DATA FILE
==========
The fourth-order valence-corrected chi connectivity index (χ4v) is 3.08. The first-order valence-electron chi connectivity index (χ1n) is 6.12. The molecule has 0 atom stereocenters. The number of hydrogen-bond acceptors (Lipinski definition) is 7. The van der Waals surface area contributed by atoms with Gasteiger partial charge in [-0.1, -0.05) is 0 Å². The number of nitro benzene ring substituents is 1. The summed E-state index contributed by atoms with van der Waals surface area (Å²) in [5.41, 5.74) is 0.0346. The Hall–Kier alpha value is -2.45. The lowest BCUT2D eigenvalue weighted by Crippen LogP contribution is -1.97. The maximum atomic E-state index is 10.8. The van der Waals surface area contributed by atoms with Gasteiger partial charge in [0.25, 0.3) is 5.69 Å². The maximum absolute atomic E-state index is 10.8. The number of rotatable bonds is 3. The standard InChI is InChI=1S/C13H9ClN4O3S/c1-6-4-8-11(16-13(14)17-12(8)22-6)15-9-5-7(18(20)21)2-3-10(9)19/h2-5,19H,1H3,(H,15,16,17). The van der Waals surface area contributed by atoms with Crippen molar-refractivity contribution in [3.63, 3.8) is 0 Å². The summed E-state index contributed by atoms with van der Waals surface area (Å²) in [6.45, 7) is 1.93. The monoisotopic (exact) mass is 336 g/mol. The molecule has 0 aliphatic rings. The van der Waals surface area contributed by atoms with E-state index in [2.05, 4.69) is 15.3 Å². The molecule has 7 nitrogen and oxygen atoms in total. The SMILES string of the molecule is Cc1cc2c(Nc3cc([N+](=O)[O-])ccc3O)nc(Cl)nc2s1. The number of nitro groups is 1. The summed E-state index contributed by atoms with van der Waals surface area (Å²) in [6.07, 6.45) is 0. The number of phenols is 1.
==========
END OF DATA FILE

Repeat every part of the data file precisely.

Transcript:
The fourth-order valence-corrected chi connectivity index (χ4v) is 3.08. The first-order valence-electron chi connectivity index (χ1n) is 6.12. The molecule has 0 atom stereocenters. The number of hydrogen-bond acceptors (Lipinski definition) is 7. The van der Waals surface area contributed by atoms with Gasteiger partial charge in [-0.1, -0.05) is 0 Å². The number of nitro benzene ring substituents is 1. The summed E-state index contributed by atoms with van der Waals surface area (Å²) in [5.41, 5.74) is 0.0346. The Hall–Kier alpha value is -2.45. The lowest BCUT2D eigenvalue weighted by Crippen LogP contribution is -1.97. The maximum atomic E-state index is 10.8. The van der Waals surface area contributed by atoms with Gasteiger partial charge in [0.25, 0.3) is 5.69 Å². The maximum absolute atomic E-state index is 10.8. The number of rotatable bonds is 3. The standard InChI is InChI=1S/C13H9ClN4O3S/c1-6-4-8-11(16-13(14)17-12(8)22-6)15-9-5-7(18(20)21)2-3-10(9)19/h2-5,19H,1H3,(H,15,16,17). The van der Waals surface area contributed by atoms with Crippen molar-refractivity contribution in [3.63, 3.8) is 0 Å². The summed E-state index contributed by atoms with van der Waals surface area (Å²) in [6.45, 7) is 1.93. The monoisotopic (exact) mass is 336 g/mol. The molecule has 0 aliphatic rings. The van der Waals surface area contributed by atoms with E-state index in [2.05, 4.69) is 15.3 Å². The molecule has 7 nitrogen and oxygen atoms in total. The SMILES string of the molecule is Cc1cc2c(Nc3cc([N+](=O)[O-])ccc3O)nc(Cl)nc2s1. The number of nitro groups is 1. The summed E-state index contributed by atoms with van der Waals surface area (Å²) in [6.07, 6.45) is 0. The number of phenols is 1.